In a bid to drive innovation, greater productivity and value creation, the enterprise has put an increasing focus on collaboration technologies.
But as the digital workplace develops to complement the physical workplace, are companies paying enough attention to one critical, long-standing business activity: live conversations and meetings?
Collaboration in a digital workplace
A term coined by Gartner – and associated with the increasing adoption of consumer-like technologies in the enterprise – the ‘digital workplace’ aims to enhance employees’ working practices with digital tools.
The understanding is that innovative, digital tools are needed to enable effective internal and external collaboration in today’s increasingly international and remote working environment.
For example, social and persistent chat tools, such as Slack, are enriching the mix of team communication and coordination options alongside legacy email. Document management tools, such as Box, are facilitating document version control and secure, controlled access. And more functional departmental tools, such as Salesforce and Jira, are aiding team information sharing and work flow management.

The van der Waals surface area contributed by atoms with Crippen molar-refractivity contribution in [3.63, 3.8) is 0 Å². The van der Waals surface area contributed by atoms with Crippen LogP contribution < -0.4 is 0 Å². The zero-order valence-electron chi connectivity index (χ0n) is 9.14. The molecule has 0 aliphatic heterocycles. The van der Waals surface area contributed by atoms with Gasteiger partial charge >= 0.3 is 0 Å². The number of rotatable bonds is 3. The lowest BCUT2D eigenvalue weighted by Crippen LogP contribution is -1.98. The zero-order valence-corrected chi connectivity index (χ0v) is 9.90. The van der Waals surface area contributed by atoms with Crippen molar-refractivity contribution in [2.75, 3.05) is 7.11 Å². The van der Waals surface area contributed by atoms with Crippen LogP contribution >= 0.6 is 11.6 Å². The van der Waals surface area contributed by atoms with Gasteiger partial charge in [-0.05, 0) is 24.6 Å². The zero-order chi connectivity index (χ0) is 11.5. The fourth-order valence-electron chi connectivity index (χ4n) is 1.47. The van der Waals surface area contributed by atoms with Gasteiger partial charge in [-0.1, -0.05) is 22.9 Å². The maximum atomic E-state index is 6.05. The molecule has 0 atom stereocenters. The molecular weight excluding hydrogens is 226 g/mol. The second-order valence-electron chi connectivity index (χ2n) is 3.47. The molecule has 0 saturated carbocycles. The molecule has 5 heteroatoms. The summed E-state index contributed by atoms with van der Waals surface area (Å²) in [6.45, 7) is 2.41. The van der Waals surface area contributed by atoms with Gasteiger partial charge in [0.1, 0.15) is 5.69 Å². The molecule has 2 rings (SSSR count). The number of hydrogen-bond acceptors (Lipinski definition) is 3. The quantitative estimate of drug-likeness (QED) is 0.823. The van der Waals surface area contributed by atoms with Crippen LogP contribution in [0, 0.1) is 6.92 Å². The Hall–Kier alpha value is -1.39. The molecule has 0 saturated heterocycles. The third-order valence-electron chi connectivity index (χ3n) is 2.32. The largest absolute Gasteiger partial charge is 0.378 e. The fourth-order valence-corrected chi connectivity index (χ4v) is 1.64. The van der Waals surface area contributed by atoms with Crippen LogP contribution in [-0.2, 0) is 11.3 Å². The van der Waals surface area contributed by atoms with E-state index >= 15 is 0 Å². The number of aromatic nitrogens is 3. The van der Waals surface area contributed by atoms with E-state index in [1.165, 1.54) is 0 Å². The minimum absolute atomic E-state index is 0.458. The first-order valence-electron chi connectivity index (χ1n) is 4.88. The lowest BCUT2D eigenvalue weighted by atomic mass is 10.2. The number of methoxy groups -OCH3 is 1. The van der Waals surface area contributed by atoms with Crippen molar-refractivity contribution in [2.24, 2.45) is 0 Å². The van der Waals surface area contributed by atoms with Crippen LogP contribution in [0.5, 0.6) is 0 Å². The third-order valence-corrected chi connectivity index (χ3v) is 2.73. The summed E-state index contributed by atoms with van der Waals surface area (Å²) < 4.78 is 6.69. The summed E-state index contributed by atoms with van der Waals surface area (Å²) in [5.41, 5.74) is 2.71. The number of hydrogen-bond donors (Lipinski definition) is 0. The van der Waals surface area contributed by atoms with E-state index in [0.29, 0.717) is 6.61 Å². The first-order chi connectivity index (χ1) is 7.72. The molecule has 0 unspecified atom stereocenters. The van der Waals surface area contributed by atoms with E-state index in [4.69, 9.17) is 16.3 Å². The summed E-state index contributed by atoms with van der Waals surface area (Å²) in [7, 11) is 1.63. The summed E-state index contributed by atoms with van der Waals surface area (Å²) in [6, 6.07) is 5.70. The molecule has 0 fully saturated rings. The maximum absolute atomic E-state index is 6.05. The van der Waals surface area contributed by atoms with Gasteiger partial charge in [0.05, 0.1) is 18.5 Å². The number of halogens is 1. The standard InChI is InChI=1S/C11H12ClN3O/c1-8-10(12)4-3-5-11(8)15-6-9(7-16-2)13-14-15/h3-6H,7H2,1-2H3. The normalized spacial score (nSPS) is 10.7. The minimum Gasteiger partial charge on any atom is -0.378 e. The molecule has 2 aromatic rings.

Many of the tools emerging as ‘best-in-class’ are indeed exhibiting certain consumer-like attributes: they’re focused in their scope and deliver an excellent user experience.
However, not all collaboration categories are advancing at the same speed. Remote meetings – or conference calls – have struggled to shake their ‘legacy’ label and become a true peer in the digital workplace. Conferencing tools are rarely lauded for their excellent user experience.
The silent majority of professionals are still ‘dialing in’ to audio-only calls and putting up with all too familiar frustrations: not knowing who’s on the call or who’s speaking, late-arriving and missing guests, and distracting background noise, to name just a few.
Why are live conversations getting left behind?
Does it make sense that remote meetings are getting left behind in the digital workplace? Should they be confined to the legacy category, never to re-emerge, or do they warrant a place in the new digital workplace?
First, let’s look at the need. Conference calls are clearly part and parcel of our day-to-day working lives, helping employees build relationships and collaborate when it’s not practical to meet face-to-face. Wainhouse Research reported 165 billion minutes of remote meetings in 2015, growing at around 15 percent per annum. There is sometimes just no substitute for a live conversation.
Voice adds an extra level of honesty, insight and understanding between people. Verbal cues and intonation of voice, both of which are less easily achieved when messaging, can help to build trust and rapport, as well as provide clarity of intent and meaning.
So, if the need is not in doubt, what about the supply?
Well, many of the leading web-based remote meetings tools have certainly tried to give more to users. As well as mainstream capabilities, such as screen sharing, their tools include a myriad of features such as document annotation, document co-editing, audience polling, remote desktop control, and much more.